Continue Your Week With Hampton Hawes

Things are popping around here on several fronts, sending the development of blog posts to the back burner. The good news is that the Rifftides staff has come across film of Hampton Hawes in action with three of his peers. The quality of the new print outshines that of a previous web version. In visual and audio clarity, it may not be in the same league as 2012 digital videos, but it takes you from a 1970 Los Angeles sidewalk into a club where four major musicians are at work. This was Shelly’s Manne Hole, where we find the proprietor on drums and Hawes on piano, with bassist Ray Brown and the drastically underappreciated tenor saxophonist Bob Cooper. They play a blues initiated by Brown, and then “Stella by Starlight” and “Milestones.” You may want to pour yourself something pleasant and settle back. This voyage into the past lasts a half-hour

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  1. Jim Brown says

    Wow, this really is special. Everyone on the band is really special. A real time capsule. And yet it’s just another night in a major LA jazz club “in the day” when so many great players lived there, jumped in the car, and came out to play. This is the same rhythm section, minus Hawes, that made Way Out West with Sonny Rollins ten years earlier. The TV producers weren’t the only ones that loved that vamp that Ray played on the opening blues — Ray was still using it 30 years later.

    Because he’s off-mic most of the time, it’s easy to miss how much energy Coop is bringing to the bandstand. I’ve long appreciated his appreciation of Al Cohn, a guy I miss an awful lot, but he sure doesn’t stop with Al. .

    One night in the mid-70s I was visiting LA for an AES convention, and made the trek from my hotel to Donte’s to hear Hamp for the first time. It wasn’t to be — word came that he had just passed, and the set became a memorial.

    • Lee Brenkman says


      I think you’re the same Jim Brown that I’ve encountered at the Stanford Jazz Workshop,

      I’ll bet Bob Cooper was sufficienty loud and strong enough for the persons present that night at Shelly’s Manne Hole and didn’t grasp that he had to be on mic for the recording.

      I too was in Los Angeles for AES and phoned Donte’s to ask what time the first set was that night and got the bad news of Hampton Hawes’ stroke.

      I had done the sound reinforcement for all of his San Francisco performances for several years and had recorded a live duo session that was later released on Concord Records.

      I spent many hours with Hamp and his girlfriend Josie and miss him and his music to this day.

      I also miss Al Cohn and his sometimes co-leader Zoot Sims. Great guys all of them and very accepting of me back when I still was a “young” sound man.

  2. roger hunter says

    This is, I think, one of three TV shows produced by Jack Lewerke of Vault Records. There was another by Hampton Hawes recorded at the Memory Lane Club and featuring Harry edison, Sonny Criss, Teddy Edwards,Leroy Vinnegar,Bobby Thompson & Big Joe Turner. That opening blues in the film above is titled “Sittin’ In The Sandtrap,” a reference perhaps to Mr. Brown’s golfing ability. The third film was a Zoot Sims Quartet Recorded at Donte’s. All, I think, were recorded at about the same time, early 1970. One other TV show with Hampton Hawes was by Sonny Criss, “Stars Of Jazz” in Nov.’57. The film above and the other in the series were titled “Jazz On Stage”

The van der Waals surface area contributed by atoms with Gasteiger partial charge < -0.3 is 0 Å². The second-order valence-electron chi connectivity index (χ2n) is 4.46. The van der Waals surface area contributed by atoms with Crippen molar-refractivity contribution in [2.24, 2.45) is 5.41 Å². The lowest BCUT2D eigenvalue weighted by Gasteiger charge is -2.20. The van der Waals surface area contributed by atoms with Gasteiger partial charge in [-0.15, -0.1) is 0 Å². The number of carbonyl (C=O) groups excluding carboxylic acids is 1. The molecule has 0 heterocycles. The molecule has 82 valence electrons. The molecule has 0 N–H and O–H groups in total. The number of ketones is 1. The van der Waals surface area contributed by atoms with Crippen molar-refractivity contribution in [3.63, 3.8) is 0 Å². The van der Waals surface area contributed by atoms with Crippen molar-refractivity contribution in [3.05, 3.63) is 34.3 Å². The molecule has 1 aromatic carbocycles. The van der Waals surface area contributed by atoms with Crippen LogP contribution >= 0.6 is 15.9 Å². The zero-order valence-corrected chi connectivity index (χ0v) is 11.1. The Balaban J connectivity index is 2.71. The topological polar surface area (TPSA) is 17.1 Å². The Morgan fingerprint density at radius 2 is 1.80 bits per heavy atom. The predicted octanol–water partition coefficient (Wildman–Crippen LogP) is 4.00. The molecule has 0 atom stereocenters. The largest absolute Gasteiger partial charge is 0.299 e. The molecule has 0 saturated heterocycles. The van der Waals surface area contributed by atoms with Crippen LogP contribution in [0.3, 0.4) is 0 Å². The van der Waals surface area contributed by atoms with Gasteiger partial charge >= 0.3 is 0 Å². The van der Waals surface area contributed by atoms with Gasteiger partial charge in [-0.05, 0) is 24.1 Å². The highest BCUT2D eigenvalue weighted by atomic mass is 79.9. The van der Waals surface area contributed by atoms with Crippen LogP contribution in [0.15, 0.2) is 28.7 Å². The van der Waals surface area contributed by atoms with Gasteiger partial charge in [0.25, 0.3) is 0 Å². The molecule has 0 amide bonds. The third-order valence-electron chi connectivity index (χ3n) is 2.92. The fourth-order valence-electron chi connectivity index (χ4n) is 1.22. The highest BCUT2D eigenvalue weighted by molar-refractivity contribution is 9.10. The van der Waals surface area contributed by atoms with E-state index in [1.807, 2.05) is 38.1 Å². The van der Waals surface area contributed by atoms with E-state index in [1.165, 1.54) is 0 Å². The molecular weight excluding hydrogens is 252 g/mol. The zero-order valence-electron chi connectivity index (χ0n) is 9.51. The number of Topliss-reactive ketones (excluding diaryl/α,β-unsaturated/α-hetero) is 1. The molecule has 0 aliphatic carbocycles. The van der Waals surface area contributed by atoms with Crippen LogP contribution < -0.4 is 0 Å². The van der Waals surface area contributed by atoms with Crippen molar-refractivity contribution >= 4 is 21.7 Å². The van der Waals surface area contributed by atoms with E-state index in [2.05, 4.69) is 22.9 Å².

—Roger Hunter (co-author with Mike Davis of the HH discography)

    P.S.: Our discography is sold out. There is a Hampton Hawes Discography online. But it has all of the mis-information that was printed on the sleeve of the CD release “Bird Song.” I hope this is of some help to your readers

  3. says

    Wow! That’s one trip through jazz history: Blues, Great American Songbook, and Modal Jazz (‘Free Style’ as I renamed it).

    This up-tempo rendition of ‘Milestones’ confirms what I read in Ashley Kahn’s excellent Kind Of Blue: The Making Of The Miles Davis Masterpiece: (memory minutes) Musicians who know their standard changes have absolutely no problem to improvise credibly on compositions consisting of one, two or three chords only. – Their rich repertoire of melodies (!), not just of patterns, licks & scales, enables them to play melodious solos on sketch-like tunes like ‘Milestones’, ‘So What’, or ‘Afro Blue’.

    It’s amazing how modern and up to date Bob Cooper sounds here, since he is mostly remembered for his activities in the only seemingly shallow waters of “west coast jazz”.

    Not to forget the three other greats: Ray, Hamp & Shelly. A fabulous set, played by a wonderful band!

  4. David says

    This is also available on a Rhapsody DVD but with no improvement in a/v quality. Note how the band abruptly changes key when Coop enters on the opening blues. Staying in Ray’s key would have put Bob in F#, an uncomfortable key for tenor players.

    • David says

      That ’68 “Sonora,” the one in 6/8, is from “Spanish Steps,” one of my favorite Hamp albums. This album has been reissued on cd as “Blues for Bud” with three additional tunes and two alternate takes.